A former Liberian rebel went on trial Monday in Paris on charges of crimes against humanity, torture and acts of barbarism during the West African country’s civil war in the 1990s.
Kunti Kamara, 47, is accused of “complicity in massive and systematic torture and inhumane acts” against civilians in Liberia’s Lofa county in 1993-1994, as one of the leaders of the Ulimo armed group. He was then less than 20 years old.
Kamara, who faces life in prison, denied committing such acts.
“I’m innocent,” Kamara told the court Monday, adding that he doesn’t know any of the witnesses accusing him.
Kamara was arrested near Paris in 2018, following a complaint filed by Swiss-based group Civitas Maxima, which specialized in helping victims of crimes against humanity.
During the investigation, he acknowledged having been a battlefield commander, leading about 80 soldiers during the civil war — a choice he said he made to defend himself against Charles Taylor’s rival faction.
According to court documents, he is being accused of having hit a man and then opened his chest with an ax in order to extract and eat his heart. He is also accused of having allowed and abetted, in his position of authority, rapes and sexual torture, and of having compelled people into forced labor under inhumane conditions.
The trial by the Paris criminal court has been made possible under a French law that recognizes universal jurisdiction for crimes against humanity and acts of torture.
Kamara said he left Liberia after the end of the first civil war in 1997 and later went to the Netherlands, then Belgium before coming to France about two years before he was arrested.
Rights groups hailed the trial as an important step to bring justice to victims.
It is “a victory for Liberian victims and a warning to perpetrators that no matter where they are, we’re going to make sure they’re held accountable for the crimes they committed in Liberia,” Hassan Bility, head of the Global Justice and Research Project, told The Associated Press. Bility’s nongovernmental organization is dedicated to the documentation of wartime atrocities in Liberia and to assisting victims in their pursuit of justice.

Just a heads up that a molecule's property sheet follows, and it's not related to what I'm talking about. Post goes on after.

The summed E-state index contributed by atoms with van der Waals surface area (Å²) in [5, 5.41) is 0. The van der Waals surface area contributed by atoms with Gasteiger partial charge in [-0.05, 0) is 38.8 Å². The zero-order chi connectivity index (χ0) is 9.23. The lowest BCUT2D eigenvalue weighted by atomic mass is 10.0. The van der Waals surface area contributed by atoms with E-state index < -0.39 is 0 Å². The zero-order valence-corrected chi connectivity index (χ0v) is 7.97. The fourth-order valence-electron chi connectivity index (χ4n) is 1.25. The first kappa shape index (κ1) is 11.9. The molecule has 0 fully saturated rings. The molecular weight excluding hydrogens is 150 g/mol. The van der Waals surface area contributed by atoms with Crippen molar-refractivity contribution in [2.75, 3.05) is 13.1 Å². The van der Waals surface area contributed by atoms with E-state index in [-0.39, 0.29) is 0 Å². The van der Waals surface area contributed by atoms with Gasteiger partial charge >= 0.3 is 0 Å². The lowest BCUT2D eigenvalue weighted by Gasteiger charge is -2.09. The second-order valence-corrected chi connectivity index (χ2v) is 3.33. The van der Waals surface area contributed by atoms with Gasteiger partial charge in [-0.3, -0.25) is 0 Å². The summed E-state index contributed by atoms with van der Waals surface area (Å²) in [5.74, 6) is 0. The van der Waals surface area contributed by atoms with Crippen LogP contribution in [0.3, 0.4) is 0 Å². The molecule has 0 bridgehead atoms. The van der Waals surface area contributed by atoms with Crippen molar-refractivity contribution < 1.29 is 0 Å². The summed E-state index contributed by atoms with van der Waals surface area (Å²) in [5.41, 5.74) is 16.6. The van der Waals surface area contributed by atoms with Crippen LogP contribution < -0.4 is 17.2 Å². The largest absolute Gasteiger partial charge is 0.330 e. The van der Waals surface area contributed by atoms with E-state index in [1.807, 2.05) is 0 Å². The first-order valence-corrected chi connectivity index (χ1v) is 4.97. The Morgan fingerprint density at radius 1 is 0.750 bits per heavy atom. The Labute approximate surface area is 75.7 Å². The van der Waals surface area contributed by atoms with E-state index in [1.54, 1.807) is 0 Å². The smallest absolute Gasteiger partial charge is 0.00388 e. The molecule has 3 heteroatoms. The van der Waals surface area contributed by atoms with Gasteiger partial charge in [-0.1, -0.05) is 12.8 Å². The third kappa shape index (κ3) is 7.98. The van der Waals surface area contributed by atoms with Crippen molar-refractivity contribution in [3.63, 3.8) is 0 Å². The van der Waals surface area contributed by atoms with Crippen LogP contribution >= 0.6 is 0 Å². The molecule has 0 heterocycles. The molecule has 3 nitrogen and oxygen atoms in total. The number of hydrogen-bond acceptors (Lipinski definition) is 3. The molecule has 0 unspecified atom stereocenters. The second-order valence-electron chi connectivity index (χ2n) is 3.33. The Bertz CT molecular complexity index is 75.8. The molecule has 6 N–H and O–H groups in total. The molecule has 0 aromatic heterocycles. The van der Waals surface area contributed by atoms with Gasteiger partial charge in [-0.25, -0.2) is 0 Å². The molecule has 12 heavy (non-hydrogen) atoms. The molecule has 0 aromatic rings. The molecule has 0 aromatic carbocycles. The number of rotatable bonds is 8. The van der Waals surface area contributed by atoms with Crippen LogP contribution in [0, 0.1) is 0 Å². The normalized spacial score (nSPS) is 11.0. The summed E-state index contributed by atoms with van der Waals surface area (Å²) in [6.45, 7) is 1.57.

Human Rights Watch and the International Federation for Human Rights (FIDH) stressed that Liberia’s first civil war was especially marked by “violence against civilians, as warring factions massacred and raped civilians, pillaged, and forced children to kill and fight.”
Elise Keppler, associate international justice director at Human Rights Watch, said the trial is especially important due to “the failure of Liberian authorities to hold to account those responsible for serious crimes during the civil wars.”
“France’s trial for atrocities in Liberia reinforces the importance of the principle of universal jurisdiction to ensure that the worst crimes do not go unpunished,” said Clemence Bectarte, a lawyer who coordinates FIDH’s Litigation Action Group.
Liberia’s back-to-back civil wars killed an estimated 250,000 people between 1989 and 2003.
The country’s postwar truth and reconciliation commission in 2009 recommended prosecution for dozens of ex-warlords and their commanders bearing greatest responsibilities for the war. But successive governments have largely ignored the recommendations, much to the disappointment and frustration of war victims.
Political analysts say this is largely because some key players in the war have occupied influential positions in government, including in the legislature, since the end of the war nearly 30 years ago.
The current president, George Weah, spoke against impunity for war crimes when he was in opposition, but has shown reluctance to respond to citizens’ calls for the establishment of a war crimes court.
During her visit to Liberia last week, the U.S. ambassador on war crimes, Dr. Beth Van Schaack, promised her government would “100%” support Liberia if the country decided to establish a court to look into its past.
Expressing disappointment that Liberia is still lagging behind in fostering transitional justice, she assured Liberians she will recommend “that if something starts to move, that we should be a partner in that effort.”
The Paris trial, scheduled to last four weeks, is the fifth dealing with crimes against humanity and torture in France. Previous cases concerned crimes related to the 1994 genocide in Rwanda.